And in early August, a cameraman for the daily news programme "Detrás de las Noticias" (Behind the News), Normando García, was shot and killed by unidentified gunmen in the city of Santiago, 163 kilometres north of Santo Domingo. García covered drug trafficking and crime, and the New York-based Committee to Protect Journalists is investigating whether his death was in retaliation for his work.
On Sep. 23, more than 300 people assembled in the capital for what the CDP called a "March of Mourning" against assaults on the press. Participants, wearing black, also wore black ribbons around their heads, arms, or, more dramatically, their mouths.
A light rain started as the crowd proceeded along the brick pedestrian walk, El Conde, from the statue of Christopher Columbus to the gilded gates of the Parque Independencia, holding umbrellas and predominantly handmade signs. The Communist Party carried a large printed banner memorialising a few of the many journalists who lost their lives under both long-time dictator Rafael Trujillo and his protégé, Joaquín Balaguer.
The right of free speech and the liberty of the press are guaranteed under the country's constitution of 1973. However, reminders of the era of severe repression were seen in several printed support statements passed around the crowd which contained neither the names nor numbers of contact people.
One sign, asking for a minimum wage of 15,000 pesos per month for journalists (the equivalent of about 428 U.S. dollars) indicated the low salaries for the majority of the profession. Even the threat of the cost of having to defend a court case could be seen as a tool to silence the press.
Huchi Lora, a prominent investigative journalist, took the bullhorn to protest a recent court decision which allowed a private company to enter a journalist's office and take unedited tapes, calling this decision a threat to freedom of the press.
Lora, along with a colleague, Nuna Piera, had been raising questions for months over the quality of the milk supplied by the government to more than 1.5 million children in the public schools, saying that it contained deproteinised whey mixed with salt, a waste product which is fed to pigs.
The journalists based their original claims on a 2007 study done at the University of Santo Domingo which involved samples taken over several months during the 2004-2005 school year. The study found that the milk, which is a mixture of powdered and locally produced whole milk, varied in its protein and fat content over the sample months and fell below the legal guidelines posted by Department of Education.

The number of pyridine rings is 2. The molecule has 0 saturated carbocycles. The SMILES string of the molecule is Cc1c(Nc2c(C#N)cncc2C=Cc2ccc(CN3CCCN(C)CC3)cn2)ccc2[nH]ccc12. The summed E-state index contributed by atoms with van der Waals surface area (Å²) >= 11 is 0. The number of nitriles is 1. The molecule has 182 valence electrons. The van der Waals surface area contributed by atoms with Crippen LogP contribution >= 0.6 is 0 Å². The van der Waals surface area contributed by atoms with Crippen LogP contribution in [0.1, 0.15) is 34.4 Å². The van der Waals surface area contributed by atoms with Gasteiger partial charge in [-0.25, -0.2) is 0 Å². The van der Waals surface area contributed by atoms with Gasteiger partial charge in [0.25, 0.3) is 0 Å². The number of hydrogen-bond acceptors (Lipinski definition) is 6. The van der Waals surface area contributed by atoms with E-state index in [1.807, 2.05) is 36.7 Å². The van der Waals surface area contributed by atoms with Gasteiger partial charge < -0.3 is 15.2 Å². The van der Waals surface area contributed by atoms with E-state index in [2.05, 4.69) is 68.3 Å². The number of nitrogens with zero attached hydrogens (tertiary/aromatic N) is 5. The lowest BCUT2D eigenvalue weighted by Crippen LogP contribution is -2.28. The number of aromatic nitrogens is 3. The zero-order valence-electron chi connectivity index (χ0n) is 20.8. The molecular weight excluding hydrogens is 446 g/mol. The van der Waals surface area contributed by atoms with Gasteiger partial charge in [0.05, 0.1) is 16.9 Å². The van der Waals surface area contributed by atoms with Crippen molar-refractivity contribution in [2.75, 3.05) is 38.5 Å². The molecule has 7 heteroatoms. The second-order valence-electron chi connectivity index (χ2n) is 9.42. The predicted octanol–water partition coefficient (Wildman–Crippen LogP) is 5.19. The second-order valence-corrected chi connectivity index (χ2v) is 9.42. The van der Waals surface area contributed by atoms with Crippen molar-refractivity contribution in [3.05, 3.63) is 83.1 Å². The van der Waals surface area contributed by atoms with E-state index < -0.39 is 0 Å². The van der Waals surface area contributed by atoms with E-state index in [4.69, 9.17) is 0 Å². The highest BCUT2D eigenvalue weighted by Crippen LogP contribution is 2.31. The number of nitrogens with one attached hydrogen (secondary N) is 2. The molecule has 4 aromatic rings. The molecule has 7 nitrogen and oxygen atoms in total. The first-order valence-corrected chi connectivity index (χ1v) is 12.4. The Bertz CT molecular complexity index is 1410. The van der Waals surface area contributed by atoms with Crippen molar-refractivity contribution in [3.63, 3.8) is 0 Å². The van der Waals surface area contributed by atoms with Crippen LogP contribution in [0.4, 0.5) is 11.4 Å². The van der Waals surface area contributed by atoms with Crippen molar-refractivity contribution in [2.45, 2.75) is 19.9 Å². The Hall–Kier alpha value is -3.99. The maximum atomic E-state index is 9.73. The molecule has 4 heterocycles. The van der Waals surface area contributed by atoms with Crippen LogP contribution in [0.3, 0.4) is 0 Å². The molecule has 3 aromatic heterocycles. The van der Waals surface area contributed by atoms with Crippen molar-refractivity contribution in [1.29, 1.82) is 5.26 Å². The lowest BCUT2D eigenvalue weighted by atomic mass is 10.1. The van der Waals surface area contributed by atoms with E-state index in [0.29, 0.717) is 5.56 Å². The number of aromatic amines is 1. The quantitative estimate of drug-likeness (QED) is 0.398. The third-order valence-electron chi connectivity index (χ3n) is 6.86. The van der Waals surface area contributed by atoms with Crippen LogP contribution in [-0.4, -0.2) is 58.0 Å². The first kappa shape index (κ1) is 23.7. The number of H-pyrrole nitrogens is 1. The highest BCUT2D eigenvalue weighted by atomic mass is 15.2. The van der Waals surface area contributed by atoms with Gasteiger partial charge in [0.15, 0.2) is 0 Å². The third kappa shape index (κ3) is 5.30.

Both journalists were sued by the milk supplier, Lacteas Dominicana (LADOM), which denied the claims. Lora said that the court's ruling set a dangerous precedent.
The office of the president, in response to the journalists' reports, and subsequent calls from the National Association of Pediatricians along with other civic groups, sent recent samples of milk taken from schools to two laboratories in the country and one in the U.S. state of Florida. They then called a press conference to release the results that all samples conformed to the standards required by law.
The new minister of education, Melanio Paredes, who took office this year, has said that the current contract for the school milk expires in December and all contracts will be under strict review. In addition, the amount of whole milk from local sources required in school milk programme will be raised from 33 percent to 50 percent. A rigid series of inspections of samples will take place over the next quarter.
Manual Frijas, a singer and spokesperson for the Association of Cultural Workers, comprised of singers, composers, musicians, and writers, marched along with six members of his union. He expressed his solidarity with the journalists, saying: "Without the press, there is no truth."
One of the signs held the words from a song written by Frijas: "And what would life be if the singer did not lift his voice in the courts."
Castillo said: "It is a constant fight. We have one battle here, another one there, across the entire country. Now reporters are being harassed in the courts and on the streets. We are here to ask the public to respect the freedom of the press, to let us investigate, to respect our profession, to allow us to do our jobs."